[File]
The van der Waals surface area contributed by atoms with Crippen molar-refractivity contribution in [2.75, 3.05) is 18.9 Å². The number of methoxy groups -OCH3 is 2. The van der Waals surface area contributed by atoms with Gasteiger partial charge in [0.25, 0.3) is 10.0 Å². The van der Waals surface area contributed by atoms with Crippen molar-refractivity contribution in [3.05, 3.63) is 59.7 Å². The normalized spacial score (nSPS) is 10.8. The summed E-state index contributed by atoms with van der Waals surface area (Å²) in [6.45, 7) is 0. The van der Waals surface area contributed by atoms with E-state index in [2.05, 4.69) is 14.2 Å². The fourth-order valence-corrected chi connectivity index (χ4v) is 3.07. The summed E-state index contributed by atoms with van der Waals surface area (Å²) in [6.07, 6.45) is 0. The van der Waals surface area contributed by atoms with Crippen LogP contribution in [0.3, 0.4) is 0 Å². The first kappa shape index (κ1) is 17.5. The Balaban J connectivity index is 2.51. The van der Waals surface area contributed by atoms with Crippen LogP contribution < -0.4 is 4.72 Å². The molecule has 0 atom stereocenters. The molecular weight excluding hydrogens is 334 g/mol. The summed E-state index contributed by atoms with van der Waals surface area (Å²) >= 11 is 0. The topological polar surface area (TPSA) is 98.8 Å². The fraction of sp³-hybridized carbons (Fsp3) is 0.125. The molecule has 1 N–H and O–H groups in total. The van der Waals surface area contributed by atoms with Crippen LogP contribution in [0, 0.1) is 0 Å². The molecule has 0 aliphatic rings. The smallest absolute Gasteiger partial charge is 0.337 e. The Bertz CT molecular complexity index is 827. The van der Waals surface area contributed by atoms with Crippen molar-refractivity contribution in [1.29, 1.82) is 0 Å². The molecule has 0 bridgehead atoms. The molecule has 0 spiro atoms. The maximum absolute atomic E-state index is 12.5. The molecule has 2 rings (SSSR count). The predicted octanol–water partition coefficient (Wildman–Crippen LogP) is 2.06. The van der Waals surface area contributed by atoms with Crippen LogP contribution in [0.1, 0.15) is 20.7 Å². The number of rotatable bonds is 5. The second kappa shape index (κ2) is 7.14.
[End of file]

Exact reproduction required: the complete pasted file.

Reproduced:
The van der Waals surface area contributed by atoms with Crippen molar-refractivity contribution in [2.75, 3.05) is 18.9 Å². The number of methoxy groups -OCH3 is 2. The van der Waals surface area contributed by atoms with Gasteiger partial charge in [0.25, 0.3) is 10.0 Å². The van der Waals surface area contributed by atoms with Crippen molar-refractivity contribution in [3.05, 3.63) is 59.7 Å². The normalized spacial score (nSPS) is 10.8. The summed E-state index contributed by atoms with van der Waals surface area (Å²) in [6.45, 7) is 0. The van der Waals surface area contributed by atoms with E-state index in [2.05, 4.69) is 14.2 Å². The fourth-order valence-corrected chi connectivity index (χ4v) is 3.07. The summed E-state index contributed by atoms with van der Waals surface area (Å²) in [6.07, 6.45) is 0. The van der Waals surface area contributed by atoms with Crippen LogP contribution in [0.3, 0.4) is 0 Å². The first kappa shape index (κ1) is 17.5. The Balaban J connectivity index is 2.51. The van der Waals surface area contributed by atoms with Crippen LogP contribution < -0.4 is 4.72 Å². The molecule has 0 atom stereocenters. The molecular weight excluding hydrogens is 334 g/mol. The summed E-state index contributed by atoms with van der Waals surface area (Å²) >= 11 is 0. The topological polar surface area (TPSA) is 98.8 Å². The fraction of sp³-hybridized carbons (Fsp3) is 0.125. The molecule has 1 N–H and O–H groups in total. The van der Waals surface area contributed by atoms with Crippen LogP contribution in [0, 0.1) is 0 Å². The molecule has 0 aliphatic rings. The smallest absolute Gasteiger partial charge is 0.337 e. The Bertz CT molecular complexity index is 827. The van der Waals surface area contributed by atoms with Crippen molar-refractivity contribution in [1.29, 1.82) is 0 Å². The molecule has 0 bridgehead atoms. The molecule has 0 spiro atoms. The maximum absolute atomic E-state index is 12.5. The molecule has 2 rings (SSSR count). The predicted octanol–water partition coefficient (Wildman–Crippen LogP) is 2.06. The van der Waals surface area contributed by atoms with Crippen LogP contribution in [0.1, 0.15) is 20.7 Å². The number of rotatable bonds is 5. The second kappa shape index (κ2) is 7.14.